NEW DELHI, Jun 1, 2019, Hindustan Times. Bharatiya Janata Party (BJP) president Amit Shah has become the 30th home minister of India and perhaps in that honour, soon after the ministerial portfolios of the new Council of Ministers was published on Friday, the home ministry office in the nearly 100-year old North Block on Raisina Hill went through a round of cleaning, reported the Hindustan Times.
The nameplate outside the minister’s room was changed — twice over — and a new red carpet was vacuumed a few times during the day in anticipation of the minister reaching North Block. His taciturn, media-shy predecessor, Rajnath Singh, moved to across the road to the Defence Ministry in South Block. Shah, though, didn’t visit the office on Friday and is expected to take charge at 11.30 a.m. on Saturday.
Amit Shah isn’t new to the responsibilities of a home minister. He was the home minister of Gujarat and held other portfolios from 2002 to 2010.
Soon after the news of Shah’s appointment to the post reached North Block, joint secretaries in the ministry began putting together a presentation highlighting the challenges facing and progress made. . “Formal briefings may be asked for. We are keeping things ready,” a senior official who did not want to be named said.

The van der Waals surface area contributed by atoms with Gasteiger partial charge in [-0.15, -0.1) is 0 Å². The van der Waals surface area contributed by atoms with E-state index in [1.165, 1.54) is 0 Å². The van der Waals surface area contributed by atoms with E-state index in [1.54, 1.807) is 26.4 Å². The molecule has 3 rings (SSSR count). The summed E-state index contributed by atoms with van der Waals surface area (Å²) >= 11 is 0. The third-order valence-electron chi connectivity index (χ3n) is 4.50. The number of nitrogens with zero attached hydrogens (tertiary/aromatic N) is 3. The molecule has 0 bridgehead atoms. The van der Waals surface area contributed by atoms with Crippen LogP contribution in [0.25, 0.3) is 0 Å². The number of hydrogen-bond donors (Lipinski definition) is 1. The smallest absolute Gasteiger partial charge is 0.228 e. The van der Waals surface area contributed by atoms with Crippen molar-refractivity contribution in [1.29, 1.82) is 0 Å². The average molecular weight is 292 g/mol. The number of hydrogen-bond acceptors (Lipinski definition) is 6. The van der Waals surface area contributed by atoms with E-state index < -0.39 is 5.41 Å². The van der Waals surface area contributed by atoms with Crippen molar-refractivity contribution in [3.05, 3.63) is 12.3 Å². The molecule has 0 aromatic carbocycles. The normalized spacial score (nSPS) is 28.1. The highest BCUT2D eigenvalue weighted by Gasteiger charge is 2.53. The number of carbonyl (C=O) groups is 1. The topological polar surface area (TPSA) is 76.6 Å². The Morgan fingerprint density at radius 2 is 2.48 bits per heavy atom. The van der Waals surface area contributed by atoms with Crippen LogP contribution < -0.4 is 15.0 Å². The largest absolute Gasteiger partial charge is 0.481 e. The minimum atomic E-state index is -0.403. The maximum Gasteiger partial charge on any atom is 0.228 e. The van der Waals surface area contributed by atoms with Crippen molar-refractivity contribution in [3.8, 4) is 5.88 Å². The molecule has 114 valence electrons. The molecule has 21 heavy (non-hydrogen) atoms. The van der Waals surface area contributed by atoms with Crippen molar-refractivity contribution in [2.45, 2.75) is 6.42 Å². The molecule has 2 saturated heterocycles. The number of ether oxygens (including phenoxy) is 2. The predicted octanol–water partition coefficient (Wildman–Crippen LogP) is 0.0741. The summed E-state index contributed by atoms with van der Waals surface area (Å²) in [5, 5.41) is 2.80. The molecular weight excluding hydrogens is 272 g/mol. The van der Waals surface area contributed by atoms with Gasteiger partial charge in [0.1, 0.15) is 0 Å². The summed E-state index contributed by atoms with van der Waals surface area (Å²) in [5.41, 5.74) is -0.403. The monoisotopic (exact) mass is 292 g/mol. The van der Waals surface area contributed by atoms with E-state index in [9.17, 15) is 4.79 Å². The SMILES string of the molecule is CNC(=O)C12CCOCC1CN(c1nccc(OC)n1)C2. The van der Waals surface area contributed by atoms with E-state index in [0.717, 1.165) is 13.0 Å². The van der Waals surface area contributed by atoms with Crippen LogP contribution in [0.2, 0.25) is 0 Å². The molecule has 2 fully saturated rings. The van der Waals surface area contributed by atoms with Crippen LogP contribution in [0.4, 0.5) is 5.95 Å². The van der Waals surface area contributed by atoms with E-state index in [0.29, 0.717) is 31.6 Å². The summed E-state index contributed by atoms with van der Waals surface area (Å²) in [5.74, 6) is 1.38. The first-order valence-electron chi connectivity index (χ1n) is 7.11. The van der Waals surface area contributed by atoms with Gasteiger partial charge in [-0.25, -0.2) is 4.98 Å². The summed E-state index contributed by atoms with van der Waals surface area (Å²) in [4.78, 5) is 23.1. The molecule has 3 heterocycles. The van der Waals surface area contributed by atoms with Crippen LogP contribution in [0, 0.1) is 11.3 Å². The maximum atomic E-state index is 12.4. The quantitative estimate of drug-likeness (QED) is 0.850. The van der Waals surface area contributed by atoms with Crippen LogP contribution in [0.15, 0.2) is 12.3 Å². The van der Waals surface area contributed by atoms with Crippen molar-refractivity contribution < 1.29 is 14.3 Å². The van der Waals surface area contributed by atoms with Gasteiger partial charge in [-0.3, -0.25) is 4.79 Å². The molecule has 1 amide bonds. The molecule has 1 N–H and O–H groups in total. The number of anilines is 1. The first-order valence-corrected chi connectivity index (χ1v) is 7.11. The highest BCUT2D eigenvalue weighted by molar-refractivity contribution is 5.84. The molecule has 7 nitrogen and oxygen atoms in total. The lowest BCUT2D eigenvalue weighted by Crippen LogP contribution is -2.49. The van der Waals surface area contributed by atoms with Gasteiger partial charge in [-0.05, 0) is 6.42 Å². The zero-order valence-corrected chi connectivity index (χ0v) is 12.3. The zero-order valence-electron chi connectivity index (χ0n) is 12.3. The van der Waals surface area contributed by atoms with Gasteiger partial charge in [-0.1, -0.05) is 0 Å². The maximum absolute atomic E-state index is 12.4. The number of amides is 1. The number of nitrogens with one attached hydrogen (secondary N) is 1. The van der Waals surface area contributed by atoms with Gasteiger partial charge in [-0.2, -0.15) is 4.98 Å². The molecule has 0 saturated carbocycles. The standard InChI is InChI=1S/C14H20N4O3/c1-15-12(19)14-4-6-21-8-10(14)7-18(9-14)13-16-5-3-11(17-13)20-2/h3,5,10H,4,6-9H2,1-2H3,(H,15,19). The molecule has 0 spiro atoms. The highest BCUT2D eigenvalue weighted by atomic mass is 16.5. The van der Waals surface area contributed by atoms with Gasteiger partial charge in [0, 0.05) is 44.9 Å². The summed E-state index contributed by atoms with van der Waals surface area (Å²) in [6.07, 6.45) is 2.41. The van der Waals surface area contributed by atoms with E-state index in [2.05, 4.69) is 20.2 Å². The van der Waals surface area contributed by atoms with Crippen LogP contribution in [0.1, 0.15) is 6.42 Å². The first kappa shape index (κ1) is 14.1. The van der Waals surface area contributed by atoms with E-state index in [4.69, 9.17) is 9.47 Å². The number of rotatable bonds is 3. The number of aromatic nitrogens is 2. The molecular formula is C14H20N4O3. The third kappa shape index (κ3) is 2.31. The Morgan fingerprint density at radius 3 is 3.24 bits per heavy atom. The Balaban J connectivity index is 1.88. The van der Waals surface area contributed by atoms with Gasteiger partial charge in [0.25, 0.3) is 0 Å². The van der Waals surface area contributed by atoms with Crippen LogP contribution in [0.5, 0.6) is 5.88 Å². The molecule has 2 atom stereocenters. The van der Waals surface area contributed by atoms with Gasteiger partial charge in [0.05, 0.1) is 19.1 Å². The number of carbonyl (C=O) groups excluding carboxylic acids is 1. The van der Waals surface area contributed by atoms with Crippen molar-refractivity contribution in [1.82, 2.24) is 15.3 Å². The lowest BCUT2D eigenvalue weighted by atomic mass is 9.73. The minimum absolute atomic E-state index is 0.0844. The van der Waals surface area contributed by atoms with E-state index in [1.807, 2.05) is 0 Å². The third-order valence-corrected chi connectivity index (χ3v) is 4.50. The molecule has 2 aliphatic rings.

Shah will have his plate full — from handling the situation in Jammu and Kashmir, which may go to the polls by November, to carrying through with the National Register of Citizens in Assam.
The Supreme Court-monitored NRC is likely to put out the final list of people who have qualified as Indian citizens in the state of Assam in July 2019. Updating the NRC was one of the key demands of the All Assam Students Union and other organisations that signed the 1985 Assam Accord with the government. The first draft of the NRC was released on July 2018, leaving out as many as four million of the state’s residents. The fate of those who fail to qualify as Indian citizens hangs in balance.
There are other challenges as well in the region. A half-done peace deal to end Naga insurgency – the oldest insurgency in India – is one.
Then there’s Jammu and Kashmir. Sustained counter-terror operations by the military, paramilitary and the local police have pushed violence levels down but the BJP may want to push ahead with its articulated primise of doing away with Articles 35A and 370 of the Constitution giving special privileges and powers to the state.
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